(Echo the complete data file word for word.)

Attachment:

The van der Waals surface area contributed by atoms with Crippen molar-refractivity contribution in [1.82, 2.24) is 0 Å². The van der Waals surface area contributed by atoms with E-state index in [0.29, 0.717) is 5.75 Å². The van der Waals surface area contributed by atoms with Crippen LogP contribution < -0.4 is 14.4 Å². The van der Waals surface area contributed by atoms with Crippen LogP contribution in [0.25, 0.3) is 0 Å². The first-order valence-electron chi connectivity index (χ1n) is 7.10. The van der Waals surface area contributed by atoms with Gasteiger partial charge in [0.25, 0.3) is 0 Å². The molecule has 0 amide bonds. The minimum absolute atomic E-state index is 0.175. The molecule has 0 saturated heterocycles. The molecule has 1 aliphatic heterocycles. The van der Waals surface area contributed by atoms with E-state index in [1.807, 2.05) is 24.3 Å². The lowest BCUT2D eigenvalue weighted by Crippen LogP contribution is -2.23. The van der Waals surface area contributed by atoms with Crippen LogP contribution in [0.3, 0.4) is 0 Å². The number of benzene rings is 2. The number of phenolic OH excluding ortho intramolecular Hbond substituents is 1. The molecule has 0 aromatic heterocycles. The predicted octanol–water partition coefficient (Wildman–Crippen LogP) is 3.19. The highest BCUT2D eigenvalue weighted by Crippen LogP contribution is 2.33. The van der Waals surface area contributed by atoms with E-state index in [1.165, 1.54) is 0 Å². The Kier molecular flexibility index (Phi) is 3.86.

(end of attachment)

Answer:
The van der Waals surface area contributed by atoms with Crippen molar-refractivity contribution in [1.82, 2.24) is 0 Å². The van der Waals surface area contributed by atoms with E-state index in [0.29, 0.717) is 5.75 Å². The van der Waals surface area contributed by atoms with Crippen LogP contribution < -0.4 is 14.4 Å². The van der Waals surface area contributed by atoms with Crippen LogP contribution in [0.25, 0.3) is 0 Å². The first-order valence-electron chi connectivity index (χ1n) is 7.10. The van der Waals surface area contributed by atoms with Gasteiger partial charge in [0.25, 0.3) is 0 Å². The molecule has 0 amide bonds. The minimum absolute atomic E-state index is 0.175. The molecule has 0 saturated heterocycles. The molecule has 1 aliphatic heterocycles. The van der Waals surface area contributed by atoms with E-state index in [1.807, 2.05) is 24.3 Å². The lowest BCUT2D eigenvalue weighted by Crippen LogP contribution is -2.23. The van der Waals surface area contributed by atoms with Crippen LogP contribution in [0.3, 0.4) is 0 Å². The number of benzene rings is 2. The number of phenolic OH excluding ortho intramolecular Hbond substituents is 1. The molecule has 0 aromatic heterocycles. The predicted octanol–water partition coefficient (Wildman–Crippen LogP) is 3.19. The highest BCUT2D eigenvalue weighted by Crippen LogP contribution is 2.33. The van der Waals surface area contributed by atoms with E-state index in [1.165, 1.54) is 0 Å². The Kier molecular flexibility index (Phi) is 3.86.